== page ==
Most problem behaviors fall into at least one of these categories.  (ie. "Tipping the chair will weaken the chair, possibly break it, and may result in injury to you.")

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Protein based snacks.  ?

Improv theater games ? 

Push ups, jumping jacks.

Scavenger hunts for books in library.  Two teams.  They can also make up a hunt for other groups, or for the younger kids. 

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I would feed then and put out nintendos, whatever is popular that is just totally recreational. Put out coffee if kids that age drink it. Might calm down the ADHD ones. 

What did you like to do after school? All I wanted to do was eat and veg. Show movies and call it a book club. Don't show trash but maybe the hot classics or something with lotsa popcorn.

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23 minutes ago, PeterPan said:

I would feed then and put out nintendos, whatever is popular that is just totally recreational. Put out coffee if kids that age drink it. Might calm down the ADHD ones. 

What did you like to do after school? All I wanted to do was eat and veg. Show movies and call it a book club. Don't show trash but maybe the hot classics or something with lotsa popcorn.

I thought about movies...but then I thought that making them sit still to watch a movie, after they have been sitting for school was a bad idea.

I also looked in the cup stacking thing...didn't realize I would need to buy special cups...I can do that...but not by Monday.  Thanks.

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One thing you could try before settling down to something else might be an exercise video.  Youtube has some good ones for kids that take about 15 or 20 minutes.

Another thing you might try is to get them to plan and prepare for something fun, like a party.  Thing of some kid of event if it is just for themselves or also others, and get posters made, games and food planned, and so on.  Ideally with some sort of theme.

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There was a game I recall as fun that I don’t know name of and can’t quite recall how it’s played.   It it’s a good ice breaker, with some, though not a lot of movement, and some smiles and laughs.

One person is in center of circle.  That person turns and communicates in some way (can’t recall details) with each outer rim person in turn (perhaps getting to ask one question? Which outer rim person has to answer?)   Goal is for middle person to get an outer rim person to smile or laugh. As soon as someone smiles or  laughs that person becomes  the new middle person and the former middle person takes that person’s rim spot.  If the middle person gets all the way around with no smiles or laughs, the person who was formerly next to the middle person goes to the middle.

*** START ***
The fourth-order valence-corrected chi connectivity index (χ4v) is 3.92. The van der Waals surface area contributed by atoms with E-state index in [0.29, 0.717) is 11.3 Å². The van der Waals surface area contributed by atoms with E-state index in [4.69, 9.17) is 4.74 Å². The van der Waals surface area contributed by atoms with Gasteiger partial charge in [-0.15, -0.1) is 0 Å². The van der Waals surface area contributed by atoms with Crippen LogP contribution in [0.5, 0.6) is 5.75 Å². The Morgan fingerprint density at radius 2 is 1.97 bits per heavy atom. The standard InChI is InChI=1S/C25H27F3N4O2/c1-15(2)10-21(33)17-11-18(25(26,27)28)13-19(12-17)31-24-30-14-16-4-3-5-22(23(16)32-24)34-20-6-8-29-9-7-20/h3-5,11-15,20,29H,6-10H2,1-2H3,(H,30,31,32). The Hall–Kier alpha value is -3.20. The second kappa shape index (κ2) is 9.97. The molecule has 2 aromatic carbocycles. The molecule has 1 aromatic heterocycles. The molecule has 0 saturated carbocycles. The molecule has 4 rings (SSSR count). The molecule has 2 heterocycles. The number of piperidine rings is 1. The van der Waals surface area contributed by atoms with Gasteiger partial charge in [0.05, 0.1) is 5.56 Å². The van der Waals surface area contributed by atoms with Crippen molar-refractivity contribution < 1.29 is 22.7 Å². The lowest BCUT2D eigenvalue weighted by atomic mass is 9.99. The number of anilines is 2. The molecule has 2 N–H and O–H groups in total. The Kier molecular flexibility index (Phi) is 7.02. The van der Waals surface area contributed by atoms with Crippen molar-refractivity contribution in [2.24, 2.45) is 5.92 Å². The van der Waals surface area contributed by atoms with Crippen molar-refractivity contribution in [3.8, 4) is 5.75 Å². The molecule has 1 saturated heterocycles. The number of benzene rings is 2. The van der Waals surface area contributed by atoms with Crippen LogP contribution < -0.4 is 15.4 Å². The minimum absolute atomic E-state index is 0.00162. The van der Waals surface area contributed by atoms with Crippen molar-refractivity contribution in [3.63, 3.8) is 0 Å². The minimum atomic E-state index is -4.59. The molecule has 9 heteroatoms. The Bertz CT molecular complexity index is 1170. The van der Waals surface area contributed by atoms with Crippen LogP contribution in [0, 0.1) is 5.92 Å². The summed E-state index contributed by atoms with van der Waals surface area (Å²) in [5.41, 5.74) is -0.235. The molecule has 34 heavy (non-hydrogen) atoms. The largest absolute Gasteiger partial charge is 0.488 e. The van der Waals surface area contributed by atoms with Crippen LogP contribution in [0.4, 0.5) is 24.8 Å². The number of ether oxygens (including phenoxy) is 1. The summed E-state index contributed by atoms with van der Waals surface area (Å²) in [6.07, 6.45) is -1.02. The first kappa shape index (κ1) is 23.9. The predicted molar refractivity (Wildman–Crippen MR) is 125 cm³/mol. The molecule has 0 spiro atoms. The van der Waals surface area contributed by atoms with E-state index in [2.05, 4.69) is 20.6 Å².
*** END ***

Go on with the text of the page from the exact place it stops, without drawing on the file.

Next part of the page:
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Freeze tag.  Statue tag..  Team tag.  Etc.  

Simon says.

Red light, Green light.  

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Keep the balloon in the air.  

Balloon dodge ball, and reverse dodge—goal is to get touched by the balloon .  

Balloon Minton (like badminton with a balloon), using hands not racquets and creativity for a “net” equivalent.  

Idea of balloon is indoor safety.

 Could possibly be a Nerf ball.  

 

——

Balance book on head walking races

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20 hours ago, kfeusse said:

I thought about movies...but then I thought that making them sit still to watch a movie, after they have been sitting for school was a bad idea.

I also looked in the cup stacking thing...didn't realize I would need to buy special cups...I can do that...but not by Monday.  Thanks.

 

My kids love doing cup stacking for fun and we've always used the mini solo cups you can get from any Walmart or grocery store. Even Dollar Tree has them sometimes. The mini ones are sturdier than regular size solo cups and stand up to the abuse better. Of course if you are thinking of entering them in competition, yeah, you might want to get competition grade cups but if you are just trying to find an activity they might like, I would just get the mini solo cups. If they really like the activity and want to compete, then invest in competition cups.

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Hope your class was better this week. I am a volunteer at an afterschool program for this age group and we started this program this year. We are in season 2. The kids enjoy it and we keep it pretty loose. They do have time afterschool though for a snack and free time before we start. It's completely free and they send all the main materials. 

Thought I'd pass it along in case you're interested in it for another time.

https://crazy8s.bedtimemath.org/home/what

 

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4 hours ago, Toocrazy!! said:

Hope your class was better this week. I am a volunteer at an afterschool program for this age group and we started this program this year. We are in season 2. The kids enjoy it and we keep it pretty loose. They do have time afterschool though for a snack and free time before we start. It's completely free and they send all the main materials. 

Thought I'd pass it along in case you're interested in it for another time.

https://crazy8s.bedtimemath.org/home/what

 

this looks cool..but I dont 'have enough kids...it says I will need 12-16 kids...I only have about 7.  However, my K-2 grade group I have more...so that would work with them...thanks so much for sharing.

 

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https://www.breakoutedu.com/

You could try something like this. It’s like an escape room, but you have to break into the box by solving clues. Purchasing the stuff from this site is expensive, but you could probably make something similar very cheaply.